Sainsbury's has confirmed that it will proceed with its offer for Home Retail Group (HRG), owner of Argos, and is "pleased" by last Friday's turn of events, which saw rival bidder Steinhoff international abandon pursuit in favour of purchasing white goods retailer Darty.

Sainsbury's has worked with HRG for a year to develop a clear strategy and vision for a company that combines the strengths of its grocery offer and the significant multichannel, multi-product and delivery network strengths of Argos, envisaging a powerful combination which "will create long-term value for the shareholders of both companies".

Ahead of Friday's 5pm deadline, Steinhoff backed out of the potential bidding war at the last minute. Sainsbury's share prices rose sharply, while HRG's dropped 6.7%.

Sainsbury's made an offer for the business at the start of February, before Steinhoff International issued a rival bid. Sainsbury’s subsequently made a cash and shares bid of £1.4b, an offer in line with the one made last month but bolstered by a rise in Sainsbury’s share price.

David Tyler, chairman of Sainsbury's, comments: "The UK grocery retail industry is undergoing a period of intense change in customer shopping behaviour and in the competitive environment. Against this backdrop, Sainsbury's has performed resiliently by offering great quality products at fair prices, by providing a differentiated service, and by developing strong multi-channel capabilities. All of this continues to be underpinned by our core values.

"This combination with HRG presents an opportunity to accelerate our strategy, delivering compelling revenue and cost synergies. We will create a multi-product, multi-channel proposition with fast delivery networks that we believe will be very attractive to the customers of both businesses."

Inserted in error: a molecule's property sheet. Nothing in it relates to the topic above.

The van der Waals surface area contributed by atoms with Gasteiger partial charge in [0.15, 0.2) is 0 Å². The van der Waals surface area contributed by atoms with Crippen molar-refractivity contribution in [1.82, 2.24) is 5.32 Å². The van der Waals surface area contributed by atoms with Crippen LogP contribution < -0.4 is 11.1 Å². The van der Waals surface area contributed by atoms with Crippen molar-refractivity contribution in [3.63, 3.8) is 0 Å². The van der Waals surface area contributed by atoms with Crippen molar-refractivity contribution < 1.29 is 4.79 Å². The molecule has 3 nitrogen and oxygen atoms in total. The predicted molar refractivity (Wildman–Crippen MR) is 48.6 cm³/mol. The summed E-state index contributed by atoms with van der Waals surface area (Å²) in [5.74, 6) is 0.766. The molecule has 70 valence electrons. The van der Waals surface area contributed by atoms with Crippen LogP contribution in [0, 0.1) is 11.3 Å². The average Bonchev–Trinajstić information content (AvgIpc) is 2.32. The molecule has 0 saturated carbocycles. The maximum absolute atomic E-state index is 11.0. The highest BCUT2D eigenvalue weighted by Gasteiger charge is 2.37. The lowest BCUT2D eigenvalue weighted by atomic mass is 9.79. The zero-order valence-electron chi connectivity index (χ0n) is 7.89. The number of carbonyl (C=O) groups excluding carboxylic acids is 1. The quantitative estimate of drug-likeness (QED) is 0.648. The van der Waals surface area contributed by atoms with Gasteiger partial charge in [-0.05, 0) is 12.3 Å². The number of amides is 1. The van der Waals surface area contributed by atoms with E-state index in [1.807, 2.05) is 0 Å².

According to a Sainsbury's spokesperson, the execution risk is low, as there are no significant systems or new infrastructure required to achieve the increased synergies identified. At the same time, Sainsbury’s recent Q4 financials demonstrate the progress already made against delivering its strategy.

The acquisition will see the business become the UK's largest non-food retailer. "We would be able to create a £6b non-food business that would rival Next, Amazon and Kingfisher, and really create a non-food business of scale," comments a spokesperson. "It would also give us significant  access to increased digital capability. We currently have 10 Argos trial concessions in store, and will have the opportunity to fold in a lot more to create a destination for sectors including home furnishings, giving customers easier access to products under one roof."

Sainsbury’s believes that the combination will generate EBITDA synergies of no less than £120m in the third full year after completion, further enhancing the attractiveness of the offer. It also expects to incur costs of approximately £140m across the first three full years, plus the same again in store fit-out expenditure.

The Homebase business has already been sold to Australian conglomerate Wesfamers for £340m.